Evaluating the effectiveness of communication interventions to increase women’s knowledge of safe abortion in Bihar and Jharkhand, India

by Sushanta K Banerjee, Kathryn Andersen, Erin Pearson, Janardan Warvadekar, Danish U Khan, Sangeeta Batra

BMJ Open 2017;7:e012198. DOI: http://dx.doi.org/10.1136/bmjopen-2016-012198 Open Access

Unsafe abortion is still a significant public health problem in India, with complications of abortion accounting for 8-9% of maternal deaths. Every year an estimated 6.4 million abortions take place in India, and over half (56%) are estimated to be unsafe. Many women are not aware that abortion is legal, nor are they aware of facilities that are certified by the government to provide abortion services.

Behaviour change communication (BCC) interventions have shown promise in improving knowledge of contraceptive use, immunisation and HIV/AIDS. They include a wide range of interventions that fall into three broad categories: mass media, interpersonal communication, and community mobilisation. These three types of communication can improve indicators commonly used by public health programme implementers, including knowledge, attitudes, intentions and behaviours. However, these interventions for large populations are often expensive and complex and are only appropriate with sustainable resource support.

Ipas Development Foundation in coordination with the state governments of Bihar and Jharkhand piloted two intervention models in two selected districts each in Bihar and Jharkhand. The study compared a high-intensity model and a low-intensity model of communication and their relative effectiveness in terms of improving women’s knowledge and awareness of the legal aspects and sources of safe abortion services and experiences with regard to usage of abortion services; the study also examined the association between exposure to the intervention and levels of abortion knowledge.

The communication campaign centred on a fictional young woman called Kalyani, meaning auspicious. Using Kalyani as the protagonist, two different communication models were introduced to increase awareness and service usage among women in the districts. The high-intensity intervention consisted of communication activities including interpersonal communication through group meetings and interactive games, wall signs, street dramas and distribution of low-literacy reference materials.  Interpersonal communication group meetings were carried out in different locations of the village with 8-10 married women aged 15-49 years. At the end of each group meeting, participants played interactive games to reinforce the key messages delivered in the meeting. Wall paintings and posters included the legality, availability, modern techniques of abortion and safety of first trimester abortion and were placed in central locations of the village and health facilities. A total of 877 villages received interventions through 851 wall paintings, 12,000 interpersonal communication meetings and 819 street dramas.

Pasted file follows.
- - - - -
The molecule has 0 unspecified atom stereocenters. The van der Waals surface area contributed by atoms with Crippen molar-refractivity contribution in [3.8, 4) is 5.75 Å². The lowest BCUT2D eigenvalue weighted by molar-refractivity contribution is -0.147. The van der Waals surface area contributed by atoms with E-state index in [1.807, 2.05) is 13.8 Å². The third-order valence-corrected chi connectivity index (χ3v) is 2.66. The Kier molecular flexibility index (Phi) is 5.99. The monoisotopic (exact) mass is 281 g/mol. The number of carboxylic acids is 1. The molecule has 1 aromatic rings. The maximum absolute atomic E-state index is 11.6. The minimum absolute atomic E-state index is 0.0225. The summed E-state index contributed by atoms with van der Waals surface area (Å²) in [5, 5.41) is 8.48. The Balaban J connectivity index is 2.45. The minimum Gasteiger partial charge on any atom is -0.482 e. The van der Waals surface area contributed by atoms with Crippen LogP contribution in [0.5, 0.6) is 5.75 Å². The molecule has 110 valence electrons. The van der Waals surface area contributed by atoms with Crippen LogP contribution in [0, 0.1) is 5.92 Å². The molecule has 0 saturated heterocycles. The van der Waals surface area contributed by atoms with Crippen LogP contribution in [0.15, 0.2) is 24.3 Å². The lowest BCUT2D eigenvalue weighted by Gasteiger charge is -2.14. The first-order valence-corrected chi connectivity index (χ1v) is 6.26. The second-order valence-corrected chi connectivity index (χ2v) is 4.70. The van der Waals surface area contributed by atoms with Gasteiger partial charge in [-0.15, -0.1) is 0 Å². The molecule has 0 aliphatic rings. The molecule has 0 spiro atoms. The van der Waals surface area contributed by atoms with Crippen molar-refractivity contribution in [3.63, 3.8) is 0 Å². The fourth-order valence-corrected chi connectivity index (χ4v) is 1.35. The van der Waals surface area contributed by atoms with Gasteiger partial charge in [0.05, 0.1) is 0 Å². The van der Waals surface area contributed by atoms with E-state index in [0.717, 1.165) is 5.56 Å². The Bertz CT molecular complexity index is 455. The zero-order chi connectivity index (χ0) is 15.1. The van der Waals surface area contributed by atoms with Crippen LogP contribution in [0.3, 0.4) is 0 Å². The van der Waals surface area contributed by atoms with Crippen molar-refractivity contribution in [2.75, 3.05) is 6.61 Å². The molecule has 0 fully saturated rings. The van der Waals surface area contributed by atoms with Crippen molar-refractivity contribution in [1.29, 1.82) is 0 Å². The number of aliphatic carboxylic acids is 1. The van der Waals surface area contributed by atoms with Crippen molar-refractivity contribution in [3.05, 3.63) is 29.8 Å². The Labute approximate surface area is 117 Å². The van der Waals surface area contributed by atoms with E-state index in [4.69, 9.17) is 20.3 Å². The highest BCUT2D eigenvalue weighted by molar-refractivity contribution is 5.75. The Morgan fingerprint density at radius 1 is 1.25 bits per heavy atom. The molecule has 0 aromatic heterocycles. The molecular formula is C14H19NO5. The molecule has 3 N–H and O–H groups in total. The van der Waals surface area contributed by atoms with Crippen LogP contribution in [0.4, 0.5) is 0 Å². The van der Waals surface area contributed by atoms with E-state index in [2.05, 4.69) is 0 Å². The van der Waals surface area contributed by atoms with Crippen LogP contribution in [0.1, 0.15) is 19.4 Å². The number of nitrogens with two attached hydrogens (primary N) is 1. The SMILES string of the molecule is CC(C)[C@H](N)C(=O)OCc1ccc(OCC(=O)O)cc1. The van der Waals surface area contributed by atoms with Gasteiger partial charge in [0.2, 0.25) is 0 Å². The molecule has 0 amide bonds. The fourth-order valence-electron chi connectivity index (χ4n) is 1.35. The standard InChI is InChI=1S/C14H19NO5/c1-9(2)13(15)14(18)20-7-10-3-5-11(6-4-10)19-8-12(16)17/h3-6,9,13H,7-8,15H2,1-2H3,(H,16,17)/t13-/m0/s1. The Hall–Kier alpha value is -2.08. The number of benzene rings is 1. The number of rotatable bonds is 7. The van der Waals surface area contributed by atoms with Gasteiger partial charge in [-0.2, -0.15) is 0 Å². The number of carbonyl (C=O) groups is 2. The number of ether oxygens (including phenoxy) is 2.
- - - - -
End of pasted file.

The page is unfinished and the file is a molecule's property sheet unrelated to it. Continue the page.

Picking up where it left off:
These interventions were successful in improving knowledge about the legal aspects of abortion and where to access safe abortion services. The high-intensity model was more effective in improving knowledge. In general, the more exposure to information, the more women who retained the information shared, although this differed with type of communication strategy. The research was not powered to detect changes in abortion care-seeking behaviour.